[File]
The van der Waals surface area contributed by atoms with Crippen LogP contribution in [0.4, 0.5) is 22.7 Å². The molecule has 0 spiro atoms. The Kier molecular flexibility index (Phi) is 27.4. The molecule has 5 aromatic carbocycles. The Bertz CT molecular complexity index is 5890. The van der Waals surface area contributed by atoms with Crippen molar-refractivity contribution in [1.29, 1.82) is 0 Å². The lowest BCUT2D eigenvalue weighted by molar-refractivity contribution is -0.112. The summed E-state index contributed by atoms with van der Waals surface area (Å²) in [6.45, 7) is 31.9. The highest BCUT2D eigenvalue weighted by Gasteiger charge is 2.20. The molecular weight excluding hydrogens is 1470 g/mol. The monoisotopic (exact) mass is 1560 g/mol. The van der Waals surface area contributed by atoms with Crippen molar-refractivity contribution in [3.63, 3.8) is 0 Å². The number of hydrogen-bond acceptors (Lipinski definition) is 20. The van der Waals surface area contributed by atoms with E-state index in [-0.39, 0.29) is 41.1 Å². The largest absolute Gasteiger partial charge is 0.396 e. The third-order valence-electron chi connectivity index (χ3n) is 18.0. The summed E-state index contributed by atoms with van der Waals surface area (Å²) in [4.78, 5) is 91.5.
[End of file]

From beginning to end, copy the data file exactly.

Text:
The van der Waals surface area contributed by atoms with Crippen LogP contribution in [0.4, 0.5) is 22.7 Å². The molecule has 0 spiro atoms. The Kier molecular flexibility index (Phi) is 27.4. The molecule has 5 aromatic carbocycles. The Bertz CT molecular complexity index is 5890. The van der Waals surface area contributed by atoms with Crippen molar-refractivity contribution in [1.29, 1.82) is 0 Å². The lowest BCUT2D eigenvalue weighted by molar-refractivity contribution is -0.112. The summed E-state index contributed by atoms with van der Waals surface area (Å²) in [6.45, 7) is 31.9. The highest BCUT2D eigenvalue weighted by Gasteiger charge is 2.20. The molecular weight excluding hydrogens is 1470 g/mol. The monoisotopic (exact) mass is 1560 g/mol. The van der Waals surface area contributed by atoms with Crippen molar-refractivity contribution in [3.63, 3.8) is 0 Å². The number of hydrogen-bond acceptors (Lipinski definition) is 20. The van der Waals surface area contributed by atoms with E-state index in [-0.39, 0.29) is 41.1 Å². The largest absolute Gasteiger partial charge is 0.396 e. The third-order valence-electron chi connectivity index (χ3n) is 18.0. The summed E-state index contributed by atoms with van der Waals surface area (Å²) in [4.78, 5) is 91.5.